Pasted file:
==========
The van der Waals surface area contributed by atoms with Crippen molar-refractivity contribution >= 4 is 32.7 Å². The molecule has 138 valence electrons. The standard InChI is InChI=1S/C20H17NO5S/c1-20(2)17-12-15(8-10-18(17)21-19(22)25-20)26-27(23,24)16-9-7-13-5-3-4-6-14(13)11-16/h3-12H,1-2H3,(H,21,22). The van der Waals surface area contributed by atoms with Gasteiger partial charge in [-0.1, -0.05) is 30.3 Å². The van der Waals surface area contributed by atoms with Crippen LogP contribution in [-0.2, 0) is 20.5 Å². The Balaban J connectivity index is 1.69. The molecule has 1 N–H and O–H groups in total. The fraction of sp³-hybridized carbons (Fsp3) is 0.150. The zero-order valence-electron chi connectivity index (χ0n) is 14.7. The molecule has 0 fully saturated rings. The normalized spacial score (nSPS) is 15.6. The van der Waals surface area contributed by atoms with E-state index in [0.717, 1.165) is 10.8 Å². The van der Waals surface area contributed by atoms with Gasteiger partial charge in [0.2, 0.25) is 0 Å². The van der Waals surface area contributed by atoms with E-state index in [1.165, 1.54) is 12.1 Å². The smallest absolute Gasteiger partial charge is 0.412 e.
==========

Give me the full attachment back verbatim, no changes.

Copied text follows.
The van der Waals surface area contributed by atoms with Crippen molar-refractivity contribution >= 4 is 32.7 Å². The molecule has 138 valence electrons. The standard InChI is InChI=1S/C20H17NO5S/c1-20(2)17-12-15(8-10-18(17)21-19(22)25-20)26-27(23,24)16-9-7-13-5-3-4-6-14(13)11-16/h3-12H,1-2H3,(H,21,22). The van der Waals surface area contributed by atoms with Gasteiger partial charge in [-0.1, -0.05) is 30.3 Å². The van der Waals surface area contributed by atoms with Crippen LogP contribution in [-0.2, 0) is 20.5 Å². The Balaban J connectivity index is 1.69. The molecule has 1 N–H and O–H groups in total. The fraction of sp³-hybridized carbons (Fsp3) is 0.150. The zero-order valence-electron chi connectivity index (χ0n) is 14.7. The molecule has 0 fully saturated rings. The normalized spacial score (nSPS) is 15.6. The van der Waals surface area contributed by atoms with E-state index in [0.717, 1.165) is 10.8 Å². The van der Waals surface area contributed by atoms with Gasteiger partial charge in [0.2, 0.25) is 0 Å². The van der Waals surface area contributed by atoms with E-state index in [1.165, 1.54) is 12.1 Å². The smallest absolute Gasteiger partial charge is 0.412 e.